How to think about pattern matching vs. type-checking

This is more of a general question, but I’m wondering how other people in the community think about the pattern matching in function signatures.

Pattern matching is fairly straight-forward when you match on simple values, e.g.
def something([]), do: "Emtpy!"

I start to get some metal friction when I look at type-hinting when there are functions like this:

def something(c = %Plug.Conn{}), do: "Something with the conn"

At first glance, I would think that c contains the empty struct, but of course, it will have the FULL value of whatever was passed to the function so long as the input was of the proper type. In other words, it’s not really a pattern-match at all, it’s a type hint.

Granted, my confusion here is probably the baggage of seeing that syntax used not for type-hinting, but for supplying a default value in many other languages (e.g. PHP, Ruby, Python).

The pattern matching/type-hinting gets a bit stranger for me when it gets nested inside tuples. Consider the following example:

my_tuple = MyContext.get_resource_as_tuple()

case my_tuple do
  {:ok, resource = %{status_id: "valid"}} -> result
  {:ok, %{status: status}} -> "Boo. Status #{status} is not valid."
  {:error, msg}  -> "Error: #{msg}"

Again, the resource = %{status_id: "valid"} looks more like an assignment, and I have to remind myself how it actually works. Go, for example, omits the equals sign and puts the type after the variable when it is used as part of a type-check. PHP, puts the variable type in front of the variable when it’s used as part of a type-check.

How do others think about this when they’re walking through code?


I use the other way around…

{:ok, %{status_id: "valid"} = resource}

It reminds me of JS destructuring and got used to this form, and it does not look like an assignement.


I just had to get used to it. As @kokolegorille mentioned, this is a destructuring statement; the assignments inside the pattern are giving you partial matches on the exact piece of the data inside the bigger piece of data.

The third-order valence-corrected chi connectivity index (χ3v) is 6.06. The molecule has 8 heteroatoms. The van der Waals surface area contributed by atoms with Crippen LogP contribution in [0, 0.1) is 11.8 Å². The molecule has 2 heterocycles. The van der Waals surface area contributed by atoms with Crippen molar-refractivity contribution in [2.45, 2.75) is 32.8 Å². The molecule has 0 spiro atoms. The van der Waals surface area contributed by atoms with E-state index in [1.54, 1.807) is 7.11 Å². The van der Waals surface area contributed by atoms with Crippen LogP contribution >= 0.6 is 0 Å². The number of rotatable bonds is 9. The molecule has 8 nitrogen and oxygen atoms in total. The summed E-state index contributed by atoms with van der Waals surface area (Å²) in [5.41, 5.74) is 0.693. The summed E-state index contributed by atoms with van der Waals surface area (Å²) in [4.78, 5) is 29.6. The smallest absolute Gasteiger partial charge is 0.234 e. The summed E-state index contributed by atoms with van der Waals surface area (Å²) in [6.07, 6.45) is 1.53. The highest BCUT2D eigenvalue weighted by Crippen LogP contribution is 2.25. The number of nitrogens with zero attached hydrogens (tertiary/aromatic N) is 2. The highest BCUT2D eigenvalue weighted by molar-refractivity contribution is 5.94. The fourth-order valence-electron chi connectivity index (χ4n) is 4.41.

IMO Erlang/Elixir pattern matching isn’t type checking. It’s more like asserting the shape of the data itself. Any type checking along the way is a nice bonus.

(As an example, you can use pattern matching with map syntax in your function head and it will happily accept both a map and a struct, if the struct has the exact same keys that your pattern matching expression requires.)


It is destructuring in JS, but pattern match in Elixir :slight_smile:

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Also the reason that %{} matches any map is that otherwise pattern matching on maps wouldn’t be very useful because you would never be able to do a partial match, you’d always have to define all the keys even if you aren’t interested in them. i.e. this would give a MatchError:

%{result: result} = %{result: 42, errors: []}

Actually, it is a pattern match, because if you try to pass a plain map it will fail with match error. If you define a struct, you can match on struct type or you can work with any maps:

defmodule User do
  defstruct [:id, :name]

  # more (runtime) type-checking and safety
  def say_hello(%User{name: name}), do: "my name is #{name}"

  # works with any map that has the :name key
  # more extensible, but then - should this function live here or elsewhere?
  def say_hello(%{name: name}), do: "my name is #{name}"

So it’s really up to you to decide which approach works best for what you’re trying to achieve.